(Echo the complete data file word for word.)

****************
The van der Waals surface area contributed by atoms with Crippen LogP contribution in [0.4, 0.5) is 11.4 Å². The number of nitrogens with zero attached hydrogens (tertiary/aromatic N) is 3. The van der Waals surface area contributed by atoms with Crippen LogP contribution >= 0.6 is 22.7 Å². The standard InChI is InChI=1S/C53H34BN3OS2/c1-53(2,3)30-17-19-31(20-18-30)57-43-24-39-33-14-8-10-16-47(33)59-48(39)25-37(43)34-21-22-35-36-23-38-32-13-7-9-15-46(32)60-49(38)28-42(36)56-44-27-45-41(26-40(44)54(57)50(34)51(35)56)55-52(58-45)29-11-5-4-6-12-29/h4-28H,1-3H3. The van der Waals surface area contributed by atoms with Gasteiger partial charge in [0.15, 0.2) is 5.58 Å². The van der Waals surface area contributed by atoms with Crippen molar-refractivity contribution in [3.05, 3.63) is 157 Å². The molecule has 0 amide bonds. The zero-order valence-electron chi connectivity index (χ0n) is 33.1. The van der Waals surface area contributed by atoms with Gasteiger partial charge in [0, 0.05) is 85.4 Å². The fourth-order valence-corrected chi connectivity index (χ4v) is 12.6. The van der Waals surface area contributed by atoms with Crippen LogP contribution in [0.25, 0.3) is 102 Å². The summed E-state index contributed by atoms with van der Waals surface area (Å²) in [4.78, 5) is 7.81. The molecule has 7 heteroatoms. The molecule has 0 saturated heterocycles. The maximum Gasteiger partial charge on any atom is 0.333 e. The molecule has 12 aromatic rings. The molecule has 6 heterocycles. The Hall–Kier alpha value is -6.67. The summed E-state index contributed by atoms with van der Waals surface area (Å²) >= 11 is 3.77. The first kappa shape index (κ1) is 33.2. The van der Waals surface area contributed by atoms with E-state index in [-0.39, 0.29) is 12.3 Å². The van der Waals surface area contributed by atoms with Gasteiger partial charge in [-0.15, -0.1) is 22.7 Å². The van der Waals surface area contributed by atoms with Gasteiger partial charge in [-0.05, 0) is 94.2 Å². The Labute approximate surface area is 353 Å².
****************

The van der Waals surface area contributed by atoms with Crippen LogP contribution in [0.4, 0.5) is 11.4 Å². The number of nitrogens with zero attached hydrogens (tertiary/aromatic N) is 3. The van der Waals surface area contributed by atoms with Crippen LogP contribution >= 0.6 is 22.7 Å². The standard InChI is InChI=1S/C53H34BN3OS2/c1-53(2,3)30-17-19-31(20-18-30)57-43-24-39-33-14-8-10-16-47(33)59-48(39)25-37(43)34-21-22-35-36-23-38-32-13-7-9-15-46(32)60-49(38)28-42(36)56-44-27-45-41(26-40(44)54(57)50(34)51(35)56)55-52(58-45)29-11-5-4-6-12-29/h4-28H,1-3H3. The van der Waals surface area contributed by atoms with Gasteiger partial charge in [0.15, 0.2) is 5.58 Å². The van der Waals surface area contributed by atoms with Crippen molar-refractivity contribution in [3.05, 3.63) is 157 Å². The molecule has 0 amide bonds. The zero-order valence-electron chi connectivity index (χ0n) is 33.1. The van der Waals surface area contributed by atoms with Gasteiger partial charge in [0, 0.05) is 85.4 Å². The fourth-order valence-corrected chi connectivity index (χ4v) is 12.6. The van der Waals surface area contributed by atoms with Crippen LogP contribution in [0.25, 0.3) is 102 Å². The summed E-state index contributed by atoms with van der Waals surface area (Å²) in [4.78, 5) is 7.81. The molecule has 7 heteroatoms. The molecule has 0 saturated heterocycles. The maximum Gasteiger partial charge on any atom is 0.333 e. The molecule has 12 aromatic rings. The molecule has 6 heterocycles. The Hall–Kier alpha value is -6.67. The summed E-state index contributed by atoms with van der Waals surface area (Å²) >= 11 is 3.77. The first kappa shape index (κ1) is 33.2. The van der Waals surface area contributed by atoms with E-state index in [-0.39, 0.29) is 12.3 Å². The van der Waals surface area contributed by atoms with Gasteiger partial charge in [-0.15, -0.1) is 22.7 Å². The van der Waals surface area contributed by atoms with Gasteiger partial charge in [-0.05, 0) is 94.2 Å². The Labute approximate surface area is 353 Å².